If that wasn't enough, I descended on an estate sale this weekend at the home of a former typewriter collector and a continuation of the estate sale at his office a month earlier. It was a bit messy and unclean, numerous signs of possible clinical hoarding. Most of his machines here needed some work unlike the ones I saw at his office which seemed to all function and had working ribbons, all 200 or so it seemed. This bunch looked like his to-be repaired batch.
I could only imagine why this gentleman collected hundreds of typewriters. And I do believe there is a fine line between hoarding and collecting, and he bordered right on that line. I didn't really see myself a collector before, but perhaps it is the byproduct of looking for my perfect typing machine. Since there is no store like Best Buy to try all the models first hand, eBay, yard sales, estate sales, and thrift stores seem like the only means to come across them if you're lucky. It usually takes me a four or five pages in to know if I like that typer or not, so most of my review of the machine happens when I take it home and can sit down quietly with it and clack away.
I quickly realized this process would take a while and discovered that I really couldn't let the "reviewed" machines go. I kept them around to compare to any newcomers that I may come across. It was fun and I got into it. I also loved physically hunting for typewriters around town over eBay mining (which I do plenty of too). I also enjoyed looking the machine and models up on the internet and discovered numerous scholarly resources which have provided endless joy and instruction. But as I start my first real repair, only having reconnected a carriage drawstring once on a Rocket, I wonder if this old collector did likewise. Perhaps it was his hobby to purchase old typers and fix them back up. The idea appealed to me and maybe this old ghost paid me a visit because I ended up adopting many of his typers, albeit still only a fraction.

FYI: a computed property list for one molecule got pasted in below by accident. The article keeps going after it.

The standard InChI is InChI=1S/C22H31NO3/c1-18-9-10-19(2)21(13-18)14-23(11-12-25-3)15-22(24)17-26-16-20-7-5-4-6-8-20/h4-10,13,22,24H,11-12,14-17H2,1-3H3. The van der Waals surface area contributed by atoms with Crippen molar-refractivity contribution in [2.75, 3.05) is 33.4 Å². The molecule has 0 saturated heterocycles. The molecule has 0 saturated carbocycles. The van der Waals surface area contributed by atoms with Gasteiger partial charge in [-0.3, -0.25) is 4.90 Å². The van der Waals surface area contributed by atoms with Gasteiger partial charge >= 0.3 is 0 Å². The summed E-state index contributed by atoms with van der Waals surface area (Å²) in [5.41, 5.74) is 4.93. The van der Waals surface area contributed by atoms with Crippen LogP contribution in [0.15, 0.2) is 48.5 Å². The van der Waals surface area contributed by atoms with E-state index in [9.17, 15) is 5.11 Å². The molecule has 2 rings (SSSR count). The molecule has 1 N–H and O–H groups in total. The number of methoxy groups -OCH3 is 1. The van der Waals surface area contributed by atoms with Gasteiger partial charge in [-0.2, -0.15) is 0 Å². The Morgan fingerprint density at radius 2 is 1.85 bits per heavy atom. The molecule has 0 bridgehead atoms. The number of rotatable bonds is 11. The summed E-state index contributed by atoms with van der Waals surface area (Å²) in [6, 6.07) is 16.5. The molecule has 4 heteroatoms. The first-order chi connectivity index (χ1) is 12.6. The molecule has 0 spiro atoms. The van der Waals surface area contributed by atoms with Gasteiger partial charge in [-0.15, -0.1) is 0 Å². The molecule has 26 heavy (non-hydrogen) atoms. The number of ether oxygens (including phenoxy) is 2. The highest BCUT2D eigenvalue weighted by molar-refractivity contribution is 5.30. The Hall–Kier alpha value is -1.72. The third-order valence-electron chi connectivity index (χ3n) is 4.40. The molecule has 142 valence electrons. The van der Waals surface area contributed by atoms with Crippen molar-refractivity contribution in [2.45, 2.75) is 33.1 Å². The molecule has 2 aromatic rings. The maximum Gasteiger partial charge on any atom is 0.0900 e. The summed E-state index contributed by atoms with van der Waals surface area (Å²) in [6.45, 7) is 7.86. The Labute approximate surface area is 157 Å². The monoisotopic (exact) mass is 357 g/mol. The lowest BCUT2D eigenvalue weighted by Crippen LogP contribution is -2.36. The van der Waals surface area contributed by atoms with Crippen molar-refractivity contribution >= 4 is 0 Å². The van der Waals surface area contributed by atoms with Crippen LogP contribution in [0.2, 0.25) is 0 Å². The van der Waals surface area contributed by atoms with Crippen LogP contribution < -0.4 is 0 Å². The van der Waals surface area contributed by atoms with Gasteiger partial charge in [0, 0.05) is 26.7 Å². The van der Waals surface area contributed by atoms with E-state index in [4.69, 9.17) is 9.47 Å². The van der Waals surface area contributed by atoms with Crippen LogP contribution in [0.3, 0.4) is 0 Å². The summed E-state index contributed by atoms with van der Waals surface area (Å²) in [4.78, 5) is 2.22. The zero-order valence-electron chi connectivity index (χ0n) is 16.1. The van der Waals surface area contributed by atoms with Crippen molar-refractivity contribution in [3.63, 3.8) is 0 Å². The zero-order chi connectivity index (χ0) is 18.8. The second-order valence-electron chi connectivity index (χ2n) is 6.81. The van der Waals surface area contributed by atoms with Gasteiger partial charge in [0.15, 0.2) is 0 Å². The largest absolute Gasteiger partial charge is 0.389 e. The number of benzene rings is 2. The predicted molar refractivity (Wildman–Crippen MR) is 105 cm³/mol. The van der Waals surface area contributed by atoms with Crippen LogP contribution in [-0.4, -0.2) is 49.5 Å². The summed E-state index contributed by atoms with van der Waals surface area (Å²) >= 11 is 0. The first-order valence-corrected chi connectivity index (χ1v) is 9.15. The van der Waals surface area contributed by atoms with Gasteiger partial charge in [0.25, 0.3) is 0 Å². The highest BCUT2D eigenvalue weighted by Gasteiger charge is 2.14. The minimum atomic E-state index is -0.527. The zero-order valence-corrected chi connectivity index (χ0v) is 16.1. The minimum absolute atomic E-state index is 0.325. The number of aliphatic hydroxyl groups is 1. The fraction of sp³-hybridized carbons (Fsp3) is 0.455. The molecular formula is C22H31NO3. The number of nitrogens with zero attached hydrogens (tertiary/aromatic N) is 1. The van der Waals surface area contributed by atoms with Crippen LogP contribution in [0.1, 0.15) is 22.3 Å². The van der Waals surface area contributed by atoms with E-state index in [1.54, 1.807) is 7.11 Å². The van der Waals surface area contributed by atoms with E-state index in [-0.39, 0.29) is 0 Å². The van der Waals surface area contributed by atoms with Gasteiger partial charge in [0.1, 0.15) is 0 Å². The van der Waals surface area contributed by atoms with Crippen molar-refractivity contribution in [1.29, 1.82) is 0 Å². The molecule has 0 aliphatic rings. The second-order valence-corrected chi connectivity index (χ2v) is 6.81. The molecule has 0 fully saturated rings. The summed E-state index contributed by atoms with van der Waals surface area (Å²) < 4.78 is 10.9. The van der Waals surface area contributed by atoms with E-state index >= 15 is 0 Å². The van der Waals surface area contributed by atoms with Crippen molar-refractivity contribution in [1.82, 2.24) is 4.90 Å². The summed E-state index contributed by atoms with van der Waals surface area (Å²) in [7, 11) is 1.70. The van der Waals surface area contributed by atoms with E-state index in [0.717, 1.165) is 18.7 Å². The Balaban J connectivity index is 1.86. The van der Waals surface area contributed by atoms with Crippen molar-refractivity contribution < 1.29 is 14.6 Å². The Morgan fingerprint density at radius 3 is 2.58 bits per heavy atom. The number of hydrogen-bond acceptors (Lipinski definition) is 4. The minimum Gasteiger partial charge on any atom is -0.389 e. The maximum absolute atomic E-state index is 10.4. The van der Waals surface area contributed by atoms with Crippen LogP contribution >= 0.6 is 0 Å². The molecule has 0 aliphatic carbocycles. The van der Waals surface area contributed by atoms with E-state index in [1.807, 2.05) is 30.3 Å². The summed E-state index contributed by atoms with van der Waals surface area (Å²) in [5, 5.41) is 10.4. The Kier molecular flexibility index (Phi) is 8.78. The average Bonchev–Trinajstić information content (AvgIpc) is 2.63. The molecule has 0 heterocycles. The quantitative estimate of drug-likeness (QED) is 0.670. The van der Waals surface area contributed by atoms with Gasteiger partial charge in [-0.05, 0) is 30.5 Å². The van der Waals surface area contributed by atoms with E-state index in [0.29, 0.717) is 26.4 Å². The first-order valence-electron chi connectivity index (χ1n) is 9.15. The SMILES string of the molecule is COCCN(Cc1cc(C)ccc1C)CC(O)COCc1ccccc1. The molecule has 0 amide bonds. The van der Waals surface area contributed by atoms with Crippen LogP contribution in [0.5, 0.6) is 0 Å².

I purchased four on that day. I great haul IMO. Two I had been hunting for a while, a Hermes 3000, and Olivetti 32. Both have rave reviews on the internet of how well they type. I can't wait to give them a real sturdy test now that they are in my possession. But there was one standard typer that caught my eye all morning. It was underneath a table filled with portables and shoved way back against the wall, surrounded by three other heavy standard machines. I had already picked out four and thought I must pass on this. I don't need another standard since I own two. But I had to check it out. I knelt down and pulled this machine from under the table into the dim light that was available. It was a heavy bugger. I examined it. It was fairly dirty and had cosmetic damage. That decides it, I thought. I only buy functioning machines with decent cosmetics. I typed on it and it was a bit sluggish. There was paint discoloration on one side. I rejected it and put it back underneath the table against the wall.
I left the sale and came home to give the newly bought machines a cursory clean. I was happy to obtain two on my wish list. But after surfing the internet in the last month, I had discovered a machine I had never seen before on Richard P's Writing Ball, the Lexikon 80. I thought it was beautiful and it immediately rose to become my dream machine since I had gotten into desktop standards this year. So it killed me that I walked away.
I slept on it and the next morning I decided that I should go back and see if it was still there. If I was spending the time repairing a clunker right now, why not try on one that you like. I seem to be enjoying the process so far. Besides, if it was still there, then it was meant to be. And low and behold, it was. I didn't think I would find this machine so quickly having only learned about it last month, but serendipity struck again. I've had a few such occurrences ever since I started hunting for typewriters which I'll blog about another time. I'm very happy I got this machine. It's one of my pride and joys now, but it needs quite a bit of work still, but hopefully I'll be ready for it when I get to it!
|My score, Lexikon 80|